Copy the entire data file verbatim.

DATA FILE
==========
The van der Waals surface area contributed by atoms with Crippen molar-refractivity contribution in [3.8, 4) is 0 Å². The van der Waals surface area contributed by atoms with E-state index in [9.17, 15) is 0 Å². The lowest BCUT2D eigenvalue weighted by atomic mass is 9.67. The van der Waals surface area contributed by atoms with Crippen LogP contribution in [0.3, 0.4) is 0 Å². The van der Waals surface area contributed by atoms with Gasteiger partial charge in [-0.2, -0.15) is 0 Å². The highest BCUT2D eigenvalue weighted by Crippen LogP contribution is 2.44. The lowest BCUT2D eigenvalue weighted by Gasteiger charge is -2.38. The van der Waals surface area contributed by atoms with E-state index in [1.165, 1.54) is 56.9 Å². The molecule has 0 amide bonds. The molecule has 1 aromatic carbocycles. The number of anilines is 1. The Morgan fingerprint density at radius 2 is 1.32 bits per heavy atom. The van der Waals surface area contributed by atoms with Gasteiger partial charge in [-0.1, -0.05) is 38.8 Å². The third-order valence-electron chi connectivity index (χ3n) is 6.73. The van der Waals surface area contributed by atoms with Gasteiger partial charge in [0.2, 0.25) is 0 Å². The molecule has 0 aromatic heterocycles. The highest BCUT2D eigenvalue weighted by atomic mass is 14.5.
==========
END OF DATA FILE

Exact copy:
The van der Waals surface area contributed by atoms with Crippen molar-refractivity contribution in [3.8, 4) is 0 Å². The van der Waals surface area contributed by atoms with E-state index in [9.17, 15) is 0 Å². The lowest BCUT2D eigenvalue weighted by atomic mass is 9.67. The van der Waals surface area contributed by atoms with Crippen LogP contribution in [0.3, 0.4) is 0 Å². The van der Waals surface area contributed by atoms with Gasteiger partial charge in [-0.2, -0.15) is 0 Å². The highest BCUT2D eigenvalue weighted by Crippen LogP contribution is 2.44. The lowest BCUT2D eigenvalue weighted by Gasteiger charge is -2.38. The van der Waals surface area contributed by atoms with E-state index in [1.165, 1.54) is 56.9 Å². The molecule has 0 amide bonds. The molecule has 1 aromatic carbocycles. The number of anilines is 1. The Morgan fingerprint density at radius 2 is 1.32 bits per heavy atom. The van der Waals surface area contributed by atoms with Gasteiger partial charge in [-0.1, -0.05) is 38.8 Å². The third-order valence-electron chi connectivity index (χ3n) is 6.73. The van der Waals surface area contributed by atoms with Gasteiger partial charge in [0.2, 0.25) is 0 Å². The molecule has 0 aromatic heterocycles. The highest BCUT2D eigenvalue weighted by atomic mass is 14.5.